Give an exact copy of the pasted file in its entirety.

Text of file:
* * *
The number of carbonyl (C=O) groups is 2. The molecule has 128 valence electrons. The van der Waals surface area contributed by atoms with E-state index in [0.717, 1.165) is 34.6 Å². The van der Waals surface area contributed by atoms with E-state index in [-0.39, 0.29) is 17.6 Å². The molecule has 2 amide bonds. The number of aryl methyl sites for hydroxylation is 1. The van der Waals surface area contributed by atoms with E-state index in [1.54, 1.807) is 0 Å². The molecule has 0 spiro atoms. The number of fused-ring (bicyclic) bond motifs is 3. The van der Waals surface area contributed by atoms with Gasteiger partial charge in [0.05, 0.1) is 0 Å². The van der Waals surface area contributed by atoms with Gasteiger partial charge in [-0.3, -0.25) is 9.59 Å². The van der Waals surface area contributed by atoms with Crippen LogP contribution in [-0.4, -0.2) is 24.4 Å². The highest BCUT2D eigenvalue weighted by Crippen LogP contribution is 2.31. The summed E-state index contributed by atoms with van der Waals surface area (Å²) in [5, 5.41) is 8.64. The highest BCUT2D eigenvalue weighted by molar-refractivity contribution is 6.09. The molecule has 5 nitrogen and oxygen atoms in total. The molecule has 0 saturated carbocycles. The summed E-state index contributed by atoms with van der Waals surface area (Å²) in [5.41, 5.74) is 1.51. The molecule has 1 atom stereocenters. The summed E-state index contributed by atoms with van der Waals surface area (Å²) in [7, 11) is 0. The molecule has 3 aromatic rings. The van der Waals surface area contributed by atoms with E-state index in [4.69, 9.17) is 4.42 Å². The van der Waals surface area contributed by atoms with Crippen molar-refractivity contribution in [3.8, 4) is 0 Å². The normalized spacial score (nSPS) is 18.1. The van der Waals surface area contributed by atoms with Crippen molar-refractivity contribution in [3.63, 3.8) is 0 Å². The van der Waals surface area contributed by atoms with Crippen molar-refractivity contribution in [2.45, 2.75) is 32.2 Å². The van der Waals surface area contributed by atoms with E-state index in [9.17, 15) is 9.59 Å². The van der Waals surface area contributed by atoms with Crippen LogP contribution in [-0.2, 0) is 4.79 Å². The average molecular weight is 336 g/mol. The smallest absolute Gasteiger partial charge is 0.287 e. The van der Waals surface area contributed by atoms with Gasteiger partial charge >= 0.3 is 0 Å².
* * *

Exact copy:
The number of carbonyl (C=O) groups is 2. The molecule has 128 valence electrons. The van der Waals surface area contributed by atoms with E-state index in [0.717, 1.165) is 34.6 Å². The van der Waals surface area contributed by atoms with E-state index in [-0.39, 0.29) is 17.6 Å². The molecule has 2 amide bonds. The number of aryl methyl sites for hydroxylation is 1. The van der Waals surface area contributed by atoms with E-state index in [1.54, 1.807) is 0 Å². The molecule has 0 spiro atoms. The number of fused-ring (bicyclic) bond motifs is 3. The van der Waals surface area contributed by atoms with Gasteiger partial charge in [0.05, 0.1) is 0 Å². The van der Waals surface area contributed by atoms with Gasteiger partial charge in [-0.3, -0.25) is 9.59 Å². The van der Waals surface area contributed by atoms with Crippen LogP contribution in [-0.4, -0.2) is 24.4 Å². The highest BCUT2D eigenvalue weighted by Crippen LogP contribution is 2.31. The summed E-state index contributed by atoms with van der Waals surface area (Å²) in [5, 5.41) is 8.64. The highest BCUT2D eigenvalue weighted by molar-refractivity contribution is 6.09. The molecule has 5 nitrogen and oxygen atoms in total. The molecule has 0 saturated carbocycles. The summed E-state index contributed by atoms with van der Waals surface area (Å²) in [5.41, 5.74) is 1.51. The molecule has 1 atom stereocenters. The summed E-state index contributed by atoms with van der Waals surface area (Å²) in [7, 11) is 0. The molecule has 3 aromatic rings. The van der Waals surface area contributed by atoms with E-state index in [4.69, 9.17) is 4.42 Å². The van der Waals surface area contributed by atoms with Crippen molar-refractivity contribution in [3.8, 4) is 0 Å². The normalized spacial score (nSPS) is 18.1. The van der Waals surface area contributed by atoms with Crippen molar-refractivity contribution in [3.63, 3.8) is 0 Å². The van der Waals surface area contributed by atoms with Crippen molar-refractivity contribution in [2.45, 2.75) is 32.2 Å². The van der Waals surface area contributed by atoms with E-state index in [9.17, 15) is 9.59 Å². The van der Waals surface area contributed by atoms with Crippen LogP contribution in [-0.2, 0) is 4.79 Å². The average molecular weight is 336 g/mol. The smallest absolute Gasteiger partial charge is 0.287 e. The van der Waals surface area contributed by atoms with Gasteiger partial charge >= 0.3 is 0 Å².